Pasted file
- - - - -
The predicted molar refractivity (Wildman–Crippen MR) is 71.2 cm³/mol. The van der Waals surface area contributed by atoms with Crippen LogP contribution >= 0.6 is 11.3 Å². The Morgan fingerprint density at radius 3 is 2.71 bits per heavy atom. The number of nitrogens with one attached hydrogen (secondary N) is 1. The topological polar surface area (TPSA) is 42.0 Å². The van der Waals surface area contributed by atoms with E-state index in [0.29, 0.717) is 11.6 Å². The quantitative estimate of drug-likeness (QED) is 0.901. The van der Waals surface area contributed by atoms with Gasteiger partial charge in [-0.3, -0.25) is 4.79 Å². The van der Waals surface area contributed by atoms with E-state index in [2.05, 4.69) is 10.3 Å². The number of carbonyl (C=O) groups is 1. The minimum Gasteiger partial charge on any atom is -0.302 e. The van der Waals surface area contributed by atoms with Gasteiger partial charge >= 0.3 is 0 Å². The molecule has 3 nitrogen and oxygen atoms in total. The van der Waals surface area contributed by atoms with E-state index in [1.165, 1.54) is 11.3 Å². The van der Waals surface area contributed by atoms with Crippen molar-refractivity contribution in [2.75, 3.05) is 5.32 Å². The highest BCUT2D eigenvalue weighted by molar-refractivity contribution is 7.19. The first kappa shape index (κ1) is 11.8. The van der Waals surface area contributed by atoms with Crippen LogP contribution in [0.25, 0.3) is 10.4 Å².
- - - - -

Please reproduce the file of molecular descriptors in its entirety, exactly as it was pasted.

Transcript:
The predicted molar refractivity (Wildman–Crippen MR) is 71.2 cm³/mol. The van der Waals surface area contributed by atoms with Crippen LogP contribution >= 0.6 is 11.3 Å². The Morgan fingerprint density at radius 3 is 2.71 bits per heavy atom. The number of nitrogens with one attached hydrogen (secondary N) is 1. The topological polar surface area (TPSA) is 42.0 Å². The van der Waals surface area contributed by atoms with E-state index in [0.29, 0.717) is 11.6 Å². The quantitative estimate of drug-likeness (QED) is 0.901. The van der Waals surface area contributed by atoms with Gasteiger partial charge in [-0.3, -0.25) is 4.79 Å². The van der Waals surface area contributed by atoms with E-state index in [2.05, 4.69) is 10.3 Å². The number of carbonyl (C=O) groups is 1. The minimum Gasteiger partial charge on any atom is -0.302 e. The van der Waals surface area contributed by atoms with Gasteiger partial charge >= 0.3 is 0 Å². The molecule has 3 nitrogen and oxygen atoms in total. The van der Waals surface area contributed by atoms with E-state index in [1.165, 1.54) is 11.3 Å². The van der Waals surface area contributed by atoms with Crippen molar-refractivity contribution in [2.75, 3.05) is 5.32 Å². The highest BCUT2D eigenvalue weighted by molar-refractivity contribution is 7.19. The first kappa shape index (κ1) is 11.8. The van der Waals surface area contributed by atoms with Crippen LogP contribution in [0.25, 0.3) is 10.4 Å².